#3 Goldfish at the fair.  My youngest approaches EVERYTHING he does with enthusiasm and 110% commitment.  He decided to try to the goldfish toss, tossing a ping pong ball into small fish bowls to win a free fish.  He used every ticket he had, adjusting the arch on his toss and the angle of his body position over and over again, getting closer with each attempt.  In the end, he never made a ping pong ball in the bowl.  He lipped it in and out, hit the edge, and had some roll off the rim.  

And then it happened, the kind girl behind the table REWARDED HIS EFFORT and gave him not one but TWO fish!  She saw his commitment and rewarded his growth rather than his mastery of the task and she MADE his year.  For a boy that loves everything, he is over the moon for these two an aside the fish traveled 7 hrs home in a solo cup and now have a lovely Sponge Bob Pineapple Home :)  We should all learn from the girl behind the goldfish stand.  Reward the growth of your students, educators and administrators for growth is just as important as mastery.  Growth sets the stage for future learning and eventual mastery, continued commitment, and excitement for learning and doing new things!

#4 The Blue Angels.  On July 5th, we sat along Traverse City Bay and watched the Blue Angels fly.  If you have watched the Blue Angels in person before, you know that you see the planes before you can hear them roar by.  You have to rely on anticipation and vision to predict where the jets will pass by next.  In the journey we call education, you have to have vision, anticipate trends in education and make adjustment before the "noise" is heard.  Once the noise settles in, we have missed the opportunity to impact education for the betterment of students.  

I am so excited to lead a district that has vision.  Mechanicsburg set out on a course of assessment practices, data analysis, systematic intervention, and formative instruction long before the 3rd grade guarantee or OTES came into effect.  It is that continued vision and anticipation to adjust to the changing landscape of education that will allow us to impact the lives of our students.  

I hope that those of you charged with leadership in your grade level teams, buildings, and districts have a chance to unplug, reflect and recharge for the important work that lies ahead in education.  

Tuesday, March 25, 2014

OTES and OPES "Re-calibration"

Updates from ODE on credentialing procedures

Teacher and principal evaluator training for “re-calibrating” credentials is delayed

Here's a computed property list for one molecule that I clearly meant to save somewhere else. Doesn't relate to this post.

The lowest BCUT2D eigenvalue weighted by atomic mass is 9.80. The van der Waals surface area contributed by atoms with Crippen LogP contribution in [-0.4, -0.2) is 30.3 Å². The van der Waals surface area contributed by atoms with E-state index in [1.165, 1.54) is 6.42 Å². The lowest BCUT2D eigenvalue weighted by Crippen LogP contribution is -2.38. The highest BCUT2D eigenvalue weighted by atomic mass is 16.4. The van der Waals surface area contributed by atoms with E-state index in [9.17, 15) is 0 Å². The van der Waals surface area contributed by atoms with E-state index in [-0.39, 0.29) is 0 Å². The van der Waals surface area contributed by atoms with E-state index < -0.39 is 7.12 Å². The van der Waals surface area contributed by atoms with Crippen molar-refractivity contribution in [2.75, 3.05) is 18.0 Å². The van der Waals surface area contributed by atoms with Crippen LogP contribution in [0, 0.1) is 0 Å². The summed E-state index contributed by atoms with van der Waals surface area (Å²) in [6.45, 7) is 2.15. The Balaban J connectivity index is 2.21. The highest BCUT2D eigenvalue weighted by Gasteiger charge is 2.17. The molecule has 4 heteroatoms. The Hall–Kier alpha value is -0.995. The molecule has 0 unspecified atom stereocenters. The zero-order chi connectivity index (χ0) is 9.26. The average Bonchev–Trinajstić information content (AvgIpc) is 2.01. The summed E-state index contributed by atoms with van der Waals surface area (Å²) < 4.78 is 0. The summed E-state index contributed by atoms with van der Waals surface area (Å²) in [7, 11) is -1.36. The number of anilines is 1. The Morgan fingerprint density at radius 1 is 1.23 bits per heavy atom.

Training and tests will be available in June, rather than mid-May as previously announced, for educators who need to update their credentials as evaluators for the Ohio Teacher or Principal Evaluation Systems. The National Institute for Excellence in Teaching (NIET), which will administer the re-calibration process, will send notification of the training’s opening date to evaluators who have valid email addresses in the institute’s registration system.

Successful re-calibration is required every two years to maintain credentialed evaluator status. Re-calibration requires teacher evaluators to take three hours of online training and principal evaluators to take two hours of online training. Both teacher and principal evaluators also need to pass the appropriate tests. More information is available on thedepartment’s website.

Friday, February 28, 2014

Update on PSAT requirement for Fall 2014

UPDATE:  Following is helpful information in planning assessment timelines for 2014.2015

Last fall, Ohio schools were informed that they would be required to give PSAT assessments to high school sophomores beginning in October 2014. The Ohio Department of Education will not require that the PSAT be given in October 2014.

Currently House Bill 193 is pending in the Ohio legislature. This legislation may affect Ohio graduation and testing requirements. As a result, the department has chosen to postpone the PSAT to avoid any potential graduation or testing conflicts. When we have a clear picture of what graduation and testing requirements will be, we will share that with you.
We realize that this is a significant change for districts and appreciate your continued patience as we work through a changing system. Our goal is to ensure that we develop an assessment program that gives us a full and accurate picture of our students’ knowledge and skills, while avoiding unnecessary or duplicate testing.